At no point did we expect that the Congress and the Muslim League Members would accept or party line. But again there were many leaders of other parties who met me individually and praised my speech. That speech was my first speech; it also proved that the Communist Party was now an organized force. It would not be ignored any longer.
The adjournment motion of Bimal Chandra Sinha was put to vote. We voted for the motion which was defeated 86-126.
It is important to take note of another significant debate of those times. On July 26, the Muslim League Member, Taffazzal Ali, moved a motion, it concerned a request to the Governor. The Governor was requested that he should take up the cases of many Bengali families of the Assam Valley which were facing eviction by the Assam government. It was our lea that the Governor-General be apprised of the situation and that the general feeling of the Bengal Assembly be conveyed to him.
Assam then had a Congress Government while Bengal had a Muslim League regime. Many poor farmers, particularly from Maiman Singh of East Bengal, had settled in the Assam Valley. They had been driven to Assam because of hunger. The earlier government of Assam had promised them citizenship. But Taffazzal Ali maintained that there was a premeditated plan to event them by the congress government.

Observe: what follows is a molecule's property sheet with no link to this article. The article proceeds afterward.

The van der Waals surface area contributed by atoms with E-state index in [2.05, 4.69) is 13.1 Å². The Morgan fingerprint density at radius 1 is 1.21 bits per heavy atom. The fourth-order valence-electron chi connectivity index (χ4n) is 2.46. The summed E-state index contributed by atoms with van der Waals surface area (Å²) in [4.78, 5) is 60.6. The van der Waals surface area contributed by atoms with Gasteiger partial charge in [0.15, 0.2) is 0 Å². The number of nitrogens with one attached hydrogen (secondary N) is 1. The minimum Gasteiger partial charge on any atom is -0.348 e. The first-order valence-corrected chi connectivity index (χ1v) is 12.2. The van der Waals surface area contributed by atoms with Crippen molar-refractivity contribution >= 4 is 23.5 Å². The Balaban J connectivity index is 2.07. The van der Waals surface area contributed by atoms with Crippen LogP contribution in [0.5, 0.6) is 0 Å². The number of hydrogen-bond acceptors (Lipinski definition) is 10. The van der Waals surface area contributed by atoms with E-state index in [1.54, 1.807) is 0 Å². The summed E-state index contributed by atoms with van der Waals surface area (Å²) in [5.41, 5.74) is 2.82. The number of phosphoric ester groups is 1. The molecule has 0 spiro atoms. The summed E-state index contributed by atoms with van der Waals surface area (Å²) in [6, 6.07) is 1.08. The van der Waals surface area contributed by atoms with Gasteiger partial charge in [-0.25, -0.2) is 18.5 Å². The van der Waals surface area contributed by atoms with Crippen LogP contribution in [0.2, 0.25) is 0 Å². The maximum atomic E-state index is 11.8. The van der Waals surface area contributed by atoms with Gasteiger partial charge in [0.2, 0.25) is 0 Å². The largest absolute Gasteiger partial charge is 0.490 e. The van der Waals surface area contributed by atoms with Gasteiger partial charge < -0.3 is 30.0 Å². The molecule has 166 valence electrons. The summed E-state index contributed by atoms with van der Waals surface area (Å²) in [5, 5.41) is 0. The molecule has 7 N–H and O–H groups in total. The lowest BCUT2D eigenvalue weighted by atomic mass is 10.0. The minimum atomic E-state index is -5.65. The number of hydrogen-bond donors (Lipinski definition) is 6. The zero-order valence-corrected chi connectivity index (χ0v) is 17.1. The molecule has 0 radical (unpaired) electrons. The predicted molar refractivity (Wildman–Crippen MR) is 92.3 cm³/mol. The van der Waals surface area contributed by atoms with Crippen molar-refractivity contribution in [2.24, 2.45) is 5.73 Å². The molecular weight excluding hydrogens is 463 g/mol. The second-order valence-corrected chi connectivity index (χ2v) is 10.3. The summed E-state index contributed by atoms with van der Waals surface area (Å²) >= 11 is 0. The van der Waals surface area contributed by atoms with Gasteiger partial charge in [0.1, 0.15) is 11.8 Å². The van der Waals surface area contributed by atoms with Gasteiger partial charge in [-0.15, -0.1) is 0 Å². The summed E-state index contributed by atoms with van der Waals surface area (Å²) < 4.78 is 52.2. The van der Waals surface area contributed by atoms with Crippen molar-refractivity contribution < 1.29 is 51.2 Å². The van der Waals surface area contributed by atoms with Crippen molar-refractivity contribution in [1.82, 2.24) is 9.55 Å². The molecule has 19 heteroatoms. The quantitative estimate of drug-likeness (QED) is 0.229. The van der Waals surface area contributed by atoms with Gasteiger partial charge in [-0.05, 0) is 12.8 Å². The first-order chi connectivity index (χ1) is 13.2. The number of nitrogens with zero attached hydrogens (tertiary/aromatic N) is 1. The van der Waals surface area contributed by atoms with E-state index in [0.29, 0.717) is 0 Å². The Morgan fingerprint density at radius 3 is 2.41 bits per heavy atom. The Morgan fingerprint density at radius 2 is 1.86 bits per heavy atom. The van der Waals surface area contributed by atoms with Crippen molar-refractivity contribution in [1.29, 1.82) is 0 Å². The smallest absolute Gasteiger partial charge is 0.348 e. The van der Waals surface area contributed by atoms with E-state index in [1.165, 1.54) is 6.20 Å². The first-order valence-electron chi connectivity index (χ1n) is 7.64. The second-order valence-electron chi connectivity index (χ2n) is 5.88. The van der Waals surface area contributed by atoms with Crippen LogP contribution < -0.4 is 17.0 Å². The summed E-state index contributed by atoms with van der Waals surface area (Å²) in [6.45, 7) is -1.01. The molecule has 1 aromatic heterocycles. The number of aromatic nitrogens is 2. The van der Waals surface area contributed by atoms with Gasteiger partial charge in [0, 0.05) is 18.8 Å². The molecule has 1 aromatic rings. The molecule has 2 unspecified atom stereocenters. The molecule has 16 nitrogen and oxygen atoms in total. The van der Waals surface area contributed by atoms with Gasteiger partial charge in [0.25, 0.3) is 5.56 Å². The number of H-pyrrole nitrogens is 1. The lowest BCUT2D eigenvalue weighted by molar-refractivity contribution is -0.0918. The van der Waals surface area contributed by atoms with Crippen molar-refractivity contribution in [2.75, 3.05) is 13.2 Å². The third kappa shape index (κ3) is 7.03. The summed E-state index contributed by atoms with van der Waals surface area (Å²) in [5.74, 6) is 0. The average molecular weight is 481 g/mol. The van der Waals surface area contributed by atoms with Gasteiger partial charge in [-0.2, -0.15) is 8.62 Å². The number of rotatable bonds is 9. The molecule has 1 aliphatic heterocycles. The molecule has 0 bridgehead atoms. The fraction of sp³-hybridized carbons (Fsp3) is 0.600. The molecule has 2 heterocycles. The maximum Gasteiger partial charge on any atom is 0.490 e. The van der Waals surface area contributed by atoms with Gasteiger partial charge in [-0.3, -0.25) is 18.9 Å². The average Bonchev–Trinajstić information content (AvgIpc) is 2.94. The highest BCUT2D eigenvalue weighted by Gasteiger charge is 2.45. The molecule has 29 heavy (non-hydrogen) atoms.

This was holly contested by the congress. We also apposed the motion but for purely different reasons. Leader like J. C. Gupta and Niharendu Dutta Mujumdar of the Congress raised the question of propriety and said such motions would not be adopted by the Assembly. They could not validate their arguments with political reasoning; most probably, the fact that Assam had a congress government as well as a chances of losing popular support in Bengal made them shy away from a political debate. The Speaker agreed to a discussion. Taffazzal Ali’s speech had communal overtones. He said that Bengalis needed a place of their own. I reputed this by saying that this mirrored Hitter’s Philosophy.